Page:Popular Science Monthly Volume 46.djvu/391

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BABIES AND MONKEYS.

vermin among them; and thirdly, the disappearance from among them of inherent and natural modesty." It is a terrible indictment of the clothes-culture. When shall we be educated enough to know that clothing and decency are not synonymous terms, and that a fig leaf is a greater outrage on good taste than is absolute nudity?

It is remarkable how much unnecessary suffering is inflicted on infants and children because parents fail to recognize the ancestry from "animals,"[1] and consequently the instincts, different from those of adults, which children have inherited. Thus Dr. Louis Robinson has pointed out that as soon as children are able to shift for themselves in bed, they go to sleep on their stomachs with their limbs curled up under them; and he has rightly traced this to quadrupedal ancestors. Experience shows that if mothers would only recognize this ancestry, and would put their children to bed less enveloped in clothes and less tightly tucked up, so that these children might easily shift into the position which inherited instinct tells them to assume, they (the mothers) would have far more comfortable nights and better-tempered, healthier children.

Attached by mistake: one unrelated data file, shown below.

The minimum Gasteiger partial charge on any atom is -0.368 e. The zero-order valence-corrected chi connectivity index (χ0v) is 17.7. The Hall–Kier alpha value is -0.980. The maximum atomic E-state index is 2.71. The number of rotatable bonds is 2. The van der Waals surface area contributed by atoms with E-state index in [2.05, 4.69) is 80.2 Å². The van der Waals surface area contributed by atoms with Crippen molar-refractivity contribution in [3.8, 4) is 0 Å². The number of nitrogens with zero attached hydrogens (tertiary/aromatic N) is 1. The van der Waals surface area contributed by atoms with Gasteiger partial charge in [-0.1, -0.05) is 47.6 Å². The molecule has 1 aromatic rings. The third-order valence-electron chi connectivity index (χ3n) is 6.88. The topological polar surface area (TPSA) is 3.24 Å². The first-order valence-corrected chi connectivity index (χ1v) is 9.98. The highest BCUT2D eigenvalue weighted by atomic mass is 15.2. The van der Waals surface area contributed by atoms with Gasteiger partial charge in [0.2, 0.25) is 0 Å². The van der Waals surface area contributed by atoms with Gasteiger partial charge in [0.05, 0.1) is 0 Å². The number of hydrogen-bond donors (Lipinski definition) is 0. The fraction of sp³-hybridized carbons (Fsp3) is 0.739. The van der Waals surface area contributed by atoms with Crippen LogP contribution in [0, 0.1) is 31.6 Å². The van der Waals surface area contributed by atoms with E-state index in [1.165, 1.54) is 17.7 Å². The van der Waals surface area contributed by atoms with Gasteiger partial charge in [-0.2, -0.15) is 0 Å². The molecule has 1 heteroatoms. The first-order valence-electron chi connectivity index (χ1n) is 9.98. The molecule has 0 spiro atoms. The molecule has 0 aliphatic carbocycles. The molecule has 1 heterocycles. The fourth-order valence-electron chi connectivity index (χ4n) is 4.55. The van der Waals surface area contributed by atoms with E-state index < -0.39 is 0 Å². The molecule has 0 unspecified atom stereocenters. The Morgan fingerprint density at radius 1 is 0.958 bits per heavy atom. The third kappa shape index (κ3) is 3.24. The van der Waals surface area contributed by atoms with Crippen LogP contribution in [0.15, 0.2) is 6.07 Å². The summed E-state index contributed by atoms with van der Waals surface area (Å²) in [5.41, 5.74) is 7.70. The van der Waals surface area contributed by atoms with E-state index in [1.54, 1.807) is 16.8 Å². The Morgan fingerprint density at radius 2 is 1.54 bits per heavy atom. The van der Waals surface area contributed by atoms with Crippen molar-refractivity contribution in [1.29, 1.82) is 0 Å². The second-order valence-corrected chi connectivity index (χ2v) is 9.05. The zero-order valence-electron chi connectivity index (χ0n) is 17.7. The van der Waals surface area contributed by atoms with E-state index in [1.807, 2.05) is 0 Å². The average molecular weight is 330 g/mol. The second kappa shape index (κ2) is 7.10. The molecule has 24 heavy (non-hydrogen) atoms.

Even the very manner in which babies are got off to sleep—by rocking in the arms or in a cradle—is an inheritance of arboreal or monkey like ancestors, because the rocking is an imitation of the to-and-fro swaying of the branches, and such swaying would be the natural accompaniment of sleep with arboreal dwellers. Any rhythmic motion seems to leave a very marked impression on organisms. Thus, sailors after a long voyage complain of their inability to sleep upon land; because the sleep has been too long associated with the rocking of the vessel. More remarkable still, however, is the result of some experiments made by Mr. Francis Darwin and Miss D. Pertz[2] on The Curvature of Plants. They used an intermittent klinostat, arranged so as to reverse the influence of gravity on a growing shoot or stalk every half hour. When the clock was stopped they found that the rhythmic movement still continued, that the shoot or stalk actually curved in opposition to gravity for the half-hourly interval before finally obeying the impulse to grow downward. In the case of heliotrophic curvature the effect was even more marked. "After the clock was stopped the seedlings curved away from the light for two half-hourly intervals separated by one of curvature toward the light, so strongly were they imbued with the artificially induced rhythm." What is remarkable in these cases is


  1. "Christians" and "animals" is the popular classification. See, too, Ibsen, An Enemy of the People, interruption in Dr. Stockmann's speech, "We are not animals, doctor" (Act iv).
  2. Journal of Botany, cit. Natural Science, vol. ii, p. 9.